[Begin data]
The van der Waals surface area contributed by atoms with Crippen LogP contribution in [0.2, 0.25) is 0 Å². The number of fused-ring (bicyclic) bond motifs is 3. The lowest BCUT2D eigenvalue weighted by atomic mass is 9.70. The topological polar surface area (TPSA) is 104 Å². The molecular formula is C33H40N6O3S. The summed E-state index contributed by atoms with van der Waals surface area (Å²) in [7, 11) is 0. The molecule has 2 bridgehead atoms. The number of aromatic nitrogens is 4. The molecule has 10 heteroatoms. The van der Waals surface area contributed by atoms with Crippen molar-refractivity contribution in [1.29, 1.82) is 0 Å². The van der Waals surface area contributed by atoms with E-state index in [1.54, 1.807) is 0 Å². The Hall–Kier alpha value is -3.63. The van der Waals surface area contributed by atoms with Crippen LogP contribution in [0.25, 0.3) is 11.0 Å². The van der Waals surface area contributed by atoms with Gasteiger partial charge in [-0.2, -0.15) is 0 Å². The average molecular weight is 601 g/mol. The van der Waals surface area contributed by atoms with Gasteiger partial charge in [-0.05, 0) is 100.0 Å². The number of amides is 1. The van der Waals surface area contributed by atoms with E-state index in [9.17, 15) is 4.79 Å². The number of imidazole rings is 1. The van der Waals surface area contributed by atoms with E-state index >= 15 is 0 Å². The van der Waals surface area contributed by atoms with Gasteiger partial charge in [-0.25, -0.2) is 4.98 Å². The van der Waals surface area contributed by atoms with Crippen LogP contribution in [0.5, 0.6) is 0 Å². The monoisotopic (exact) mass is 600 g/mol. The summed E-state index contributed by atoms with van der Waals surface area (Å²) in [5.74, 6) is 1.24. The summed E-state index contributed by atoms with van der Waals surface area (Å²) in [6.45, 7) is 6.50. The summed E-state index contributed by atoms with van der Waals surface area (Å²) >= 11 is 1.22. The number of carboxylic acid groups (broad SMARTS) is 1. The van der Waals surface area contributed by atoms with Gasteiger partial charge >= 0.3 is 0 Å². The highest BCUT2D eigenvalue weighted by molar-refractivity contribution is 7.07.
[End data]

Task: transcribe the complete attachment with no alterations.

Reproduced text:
The van der Waals surface area contributed by atoms with Crippen LogP contribution in [0.2, 0.25) is 0 Å². The number of fused-ring (bicyclic) bond motifs is 3. The lowest BCUT2D eigenvalue weighted by atomic mass is 9.70. The topological polar surface area (TPSA) is 104 Å². The molecular formula is C33H40N6O3S. The summed E-state index contributed by atoms with van der Waals surface area (Å²) in [7, 11) is 0. The molecule has 2 bridgehead atoms. The number of aromatic nitrogens is 4. The molecule has 10 heteroatoms. The van der Waals surface area contributed by atoms with Crippen molar-refractivity contribution in [1.29, 1.82) is 0 Å². The van der Waals surface area contributed by atoms with E-state index in [1.54, 1.807) is 0 Å². The Hall–Kier alpha value is -3.63. The van der Waals surface area contributed by atoms with Crippen LogP contribution in [0.25, 0.3) is 11.0 Å². The van der Waals surface area contributed by atoms with Gasteiger partial charge in [-0.2, -0.15) is 0 Å². The average molecular weight is 601 g/mol. The van der Waals surface area contributed by atoms with Gasteiger partial charge in [-0.05, 0) is 100.0 Å². The number of amides is 1. The van der Waals surface area contributed by atoms with E-state index in [9.17, 15) is 4.79 Å². The number of imidazole rings is 1. The van der Waals surface area contributed by atoms with E-state index >= 15 is 0 Å². The van der Waals surface area contributed by atoms with Gasteiger partial charge in [-0.25, -0.2) is 4.98 Å². The van der Waals surface area contributed by atoms with Crippen LogP contribution in [0.5, 0.6) is 0 Å². The monoisotopic (exact) mass is 600 g/mol. The summed E-state index contributed by atoms with van der Waals surface area (Å²) in [5.74, 6) is 1.24. The summed E-state index contributed by atoms with van der Waals surface area (Å²) in [6.45, 7) is 6.50. The summed E-state index contributed by atoms with van der Waals surface area (Å²) >= 11 is 1.22. The number of carboxylic acid groups (broad SMARTS) is 1. The van der Waals surface area contributed by atoms with Gasteiger partial charge >= 0.3 is 0 Å². The highest BCUT2D eigenvalue weighted by molar-refractivity contribution is 7.07.